Chasing Tornadoes: More Than Just a Thrill

Chasing Tornadoes: More Than Just a Thrill

People who hunt down tornadoes sometimes get a bad rap as reckless, thrill-seeking daredevils.

Most of the time, the reality is a lot less exciting than the dramatic photos and a few seconds of video suggest. Tornado hunters spend most of their time driving around, eating fast food and sleeping in cramped quarters.

"It's thrilling," said storm chaser and Purdue University meteorologist Robert Jeff Trapp. "But it's not can be disappointing. The times we've been successful have been incredible experiences."

Spotters vs. chasers

There are two types of tornado aficionados who will endure the boredom for the suspense of a storm: spotters and chasers.

Storm spotters' on-site observations and measurements of tornadoes serve as a vital aid for the National Weather Service's (NWS) predictions. Official spotter networks were developed during World War II to protect military installations. Their work continued after the war, and in particular they have helped in issuing tornado warnings.

Today, storm spotters are all volunteers, trained by the NWS program SkyWarn to know what to look for and, if they see something, what to do.

"Doppler radar has been an excellent tool for us, but we still can't always see what's going on in the last couple hundred feet above the ground," Trapp told LiveScience. "Storm spotters help out the [Weather Service] and complement what we see on radar. They're telling us what radar can't see on the ground. They report back their observations to forecasters, and help them decide whether to send out a warning."

Volunteers' observations were instrumental in spotting the 1999 storm in Oklahoma City, according to Warning Coordination Meteorologist Dan McCarthy at the National Oceanic and Atmospheric Administration's Storm Prediction Center. NOAA is the parent organization of the NWS. The 1999 twister, on May 3, was an F5 that killed 36 people and caused a billion dollars of damage.

McCarthy also credits storm spotters for their help verifying a 2004 storm in Hallam, Nebraska and a tornado last year in Evansville, Indiana.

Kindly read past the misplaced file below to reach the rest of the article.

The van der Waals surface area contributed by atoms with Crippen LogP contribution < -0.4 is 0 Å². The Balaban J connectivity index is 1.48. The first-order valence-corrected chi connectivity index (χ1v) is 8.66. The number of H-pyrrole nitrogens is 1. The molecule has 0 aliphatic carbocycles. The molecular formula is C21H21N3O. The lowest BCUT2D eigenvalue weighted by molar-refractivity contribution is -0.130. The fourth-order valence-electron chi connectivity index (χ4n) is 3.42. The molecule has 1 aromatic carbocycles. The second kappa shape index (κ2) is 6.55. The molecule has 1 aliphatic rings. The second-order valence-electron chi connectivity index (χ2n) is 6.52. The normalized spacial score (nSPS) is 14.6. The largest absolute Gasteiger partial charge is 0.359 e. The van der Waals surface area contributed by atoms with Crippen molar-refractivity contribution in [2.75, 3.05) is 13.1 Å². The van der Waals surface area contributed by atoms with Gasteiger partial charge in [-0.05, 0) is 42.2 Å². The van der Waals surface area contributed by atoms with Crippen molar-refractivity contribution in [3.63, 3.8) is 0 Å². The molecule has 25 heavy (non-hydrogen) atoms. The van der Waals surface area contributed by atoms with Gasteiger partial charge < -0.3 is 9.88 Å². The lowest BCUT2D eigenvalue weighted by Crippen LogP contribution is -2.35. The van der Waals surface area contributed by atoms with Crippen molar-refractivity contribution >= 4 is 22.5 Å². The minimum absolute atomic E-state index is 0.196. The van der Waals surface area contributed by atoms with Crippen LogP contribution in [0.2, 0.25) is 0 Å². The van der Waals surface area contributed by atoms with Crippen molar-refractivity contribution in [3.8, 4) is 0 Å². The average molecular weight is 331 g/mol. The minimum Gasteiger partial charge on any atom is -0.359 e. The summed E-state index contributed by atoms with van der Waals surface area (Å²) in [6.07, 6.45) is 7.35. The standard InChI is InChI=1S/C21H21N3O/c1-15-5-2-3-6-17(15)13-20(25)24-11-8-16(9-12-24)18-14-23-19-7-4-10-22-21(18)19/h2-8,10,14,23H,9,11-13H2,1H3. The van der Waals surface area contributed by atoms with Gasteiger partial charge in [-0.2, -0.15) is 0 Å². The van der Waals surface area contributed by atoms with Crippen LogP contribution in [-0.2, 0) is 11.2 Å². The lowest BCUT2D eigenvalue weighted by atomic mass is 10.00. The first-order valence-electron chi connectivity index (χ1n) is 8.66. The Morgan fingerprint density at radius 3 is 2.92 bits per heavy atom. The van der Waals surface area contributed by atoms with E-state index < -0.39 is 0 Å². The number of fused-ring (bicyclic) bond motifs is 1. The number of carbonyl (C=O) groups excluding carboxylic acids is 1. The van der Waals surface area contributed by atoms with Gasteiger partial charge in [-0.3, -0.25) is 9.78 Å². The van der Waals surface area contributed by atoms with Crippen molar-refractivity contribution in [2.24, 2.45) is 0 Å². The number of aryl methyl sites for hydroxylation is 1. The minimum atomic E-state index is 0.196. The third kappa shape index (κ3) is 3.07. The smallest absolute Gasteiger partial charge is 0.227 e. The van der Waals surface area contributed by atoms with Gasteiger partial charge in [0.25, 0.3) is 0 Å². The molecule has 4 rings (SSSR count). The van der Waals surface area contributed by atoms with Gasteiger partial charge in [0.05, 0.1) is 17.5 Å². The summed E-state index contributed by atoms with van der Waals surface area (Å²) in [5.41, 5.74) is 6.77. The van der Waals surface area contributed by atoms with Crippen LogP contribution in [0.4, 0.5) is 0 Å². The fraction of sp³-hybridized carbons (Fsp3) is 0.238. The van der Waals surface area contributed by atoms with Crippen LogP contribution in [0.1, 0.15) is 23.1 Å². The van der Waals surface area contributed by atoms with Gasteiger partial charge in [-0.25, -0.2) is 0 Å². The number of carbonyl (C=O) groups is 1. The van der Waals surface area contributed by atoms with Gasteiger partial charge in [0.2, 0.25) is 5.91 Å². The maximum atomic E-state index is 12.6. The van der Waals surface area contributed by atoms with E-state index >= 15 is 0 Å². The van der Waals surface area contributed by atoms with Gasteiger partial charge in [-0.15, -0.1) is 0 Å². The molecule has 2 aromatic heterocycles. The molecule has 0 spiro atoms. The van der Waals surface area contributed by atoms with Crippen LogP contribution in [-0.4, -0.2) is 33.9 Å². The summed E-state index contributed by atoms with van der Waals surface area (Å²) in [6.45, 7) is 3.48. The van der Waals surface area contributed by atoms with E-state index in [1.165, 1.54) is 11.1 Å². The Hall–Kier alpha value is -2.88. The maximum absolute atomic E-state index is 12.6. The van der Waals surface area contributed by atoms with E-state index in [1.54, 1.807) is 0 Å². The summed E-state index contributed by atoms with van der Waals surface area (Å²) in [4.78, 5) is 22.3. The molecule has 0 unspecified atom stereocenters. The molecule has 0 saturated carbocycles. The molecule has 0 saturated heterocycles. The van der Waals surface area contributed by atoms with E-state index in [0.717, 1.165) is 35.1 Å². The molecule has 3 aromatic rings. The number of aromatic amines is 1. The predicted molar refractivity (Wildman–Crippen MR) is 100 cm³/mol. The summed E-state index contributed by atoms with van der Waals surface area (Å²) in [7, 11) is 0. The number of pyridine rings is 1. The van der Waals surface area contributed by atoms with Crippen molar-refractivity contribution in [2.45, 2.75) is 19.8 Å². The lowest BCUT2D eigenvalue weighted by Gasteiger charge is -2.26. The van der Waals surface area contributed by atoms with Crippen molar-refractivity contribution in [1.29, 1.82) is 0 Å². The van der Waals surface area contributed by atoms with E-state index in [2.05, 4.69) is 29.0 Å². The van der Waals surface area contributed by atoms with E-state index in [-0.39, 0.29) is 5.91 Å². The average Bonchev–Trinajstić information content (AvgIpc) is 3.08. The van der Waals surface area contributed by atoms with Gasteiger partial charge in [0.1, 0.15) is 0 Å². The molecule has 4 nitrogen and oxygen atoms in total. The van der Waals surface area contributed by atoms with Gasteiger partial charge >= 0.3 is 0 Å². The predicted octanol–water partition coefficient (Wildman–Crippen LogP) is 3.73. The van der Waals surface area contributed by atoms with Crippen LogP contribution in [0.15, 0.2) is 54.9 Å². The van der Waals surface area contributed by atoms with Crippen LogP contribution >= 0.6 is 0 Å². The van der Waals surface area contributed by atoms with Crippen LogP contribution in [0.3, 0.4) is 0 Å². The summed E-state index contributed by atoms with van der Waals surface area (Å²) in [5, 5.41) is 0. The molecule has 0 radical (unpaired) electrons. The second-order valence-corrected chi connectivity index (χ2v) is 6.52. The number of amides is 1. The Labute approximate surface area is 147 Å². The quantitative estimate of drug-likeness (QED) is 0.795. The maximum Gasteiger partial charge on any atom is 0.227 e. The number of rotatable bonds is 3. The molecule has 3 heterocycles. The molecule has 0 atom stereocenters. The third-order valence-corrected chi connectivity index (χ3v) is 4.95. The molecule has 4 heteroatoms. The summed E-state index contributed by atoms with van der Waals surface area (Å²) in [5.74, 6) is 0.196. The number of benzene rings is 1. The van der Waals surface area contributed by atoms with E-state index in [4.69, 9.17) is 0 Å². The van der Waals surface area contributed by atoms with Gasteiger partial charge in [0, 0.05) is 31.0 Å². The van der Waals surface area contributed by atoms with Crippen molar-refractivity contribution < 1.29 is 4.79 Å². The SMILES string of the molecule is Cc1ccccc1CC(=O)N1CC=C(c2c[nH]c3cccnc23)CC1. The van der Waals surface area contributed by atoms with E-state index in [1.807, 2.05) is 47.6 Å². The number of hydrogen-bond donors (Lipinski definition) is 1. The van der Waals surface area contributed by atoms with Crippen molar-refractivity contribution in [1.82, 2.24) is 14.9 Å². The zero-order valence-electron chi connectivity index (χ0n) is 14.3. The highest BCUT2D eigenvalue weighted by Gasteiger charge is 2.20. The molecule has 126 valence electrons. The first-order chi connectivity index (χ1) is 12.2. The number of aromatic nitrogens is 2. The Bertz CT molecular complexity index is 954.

Tornadoes banned

Storm chasers, on the other hand, work to gather more intensive data that is used over the longer term, to continue improving the science of forecasts.

In the 1880s, U.S. Army Sergeant John Finley organized a team of more than 2,000 "reporters" to document tornadoes. With the data collected, Finley created maps of tornado producing weather patterns, which were then used to issue tornado alerts. In 1886 Finley's forecasts were cancelled when the Army banned the word tornado for fear that it sent the public into a panic. The tumultuous word wasn't re-approved until 1952.

With the help of chasers, their cameras, and some modern mobile instruments, scientists are trying to learn more about how tornadoes form.

"Major field research efforts are very expensive and therefore infrequent," said Richard Carbone, a director at the National Center for Atmospheric Research.  "Major findings are based on a handful of case studies, which may or may not be representative in some sense of the broader population. Video and other observations of chasers help to put these deeply diagnostic studies in the context of the broader population of tornadic events. This tells us something about the significance of any given study in the bigger picture and should eventually lead to improved skill in predictions."

  • Storm spotter—primarily a live, on-the-ground reporter for the National Weather Service.
  • Storm chaser—more mobile than a spotter; follows storms for scientific research, storm photography, or media coverage.
  • Core punching—driving through the often-dangerous region of the storm called the core, where rain and hail are heaviest.
  • Blue watch—a severe thunderstorm watch.
  • Bust—a failed storm watch with little or no stormy weather.

One device chasers use, called "Doppler on wheels," is a scaled down version of the National Weather Service's radar that fits on a flatbed truck.

"You can take it to the storm rather than waiting for the storm to come to it," Trapp explained.

Another device, called a turtle because of its shell shape, is made out of lead to keep it from flying off the ground like Toto.The turtle holds instruments that measure temperature, pressure, and humidity. As a tornado runs over the shell, it collects data that gives scientists a better sense of what the conditions are like at ground level.

Just plain fun

So what drives these chasers?

"The challenge aspect is always a lot of fun," Trapp said. "There's a camaraderie, too. Typically after a big storm day, there'll be a chance gathering at a local restaurant. We swap stories and video. It's fun to hear other people's stories. It takes a different kind of person to be patient and drive around for all of that time. They tend to appreciate nature."

  • Images: Tornado Country
  • Tornado Chaser: Images by Charles Allison
  • Tornado Science, Facts and History
  • Top 10 Killer Tornadoes
  • All About Tornadoes
Corey Binns lives in Northern California and writes about science, health, parenting, and social change. In addition to writing for Live Science, she's contributed to publications including Popular Science,, Scholastic, and the Stanford Social Innovation Review as well as others. She's also produced stories for NPR’s Science Friday and Sundance Channel. She studied biology at Brown University and earned a Master's degree in science journalism from NYU. The Association of Health Care Journalists named her a Centers for Disease Control and Prevention Health Journalism Fellow in 2009. She has chased tornadoes and lived to tell the tale.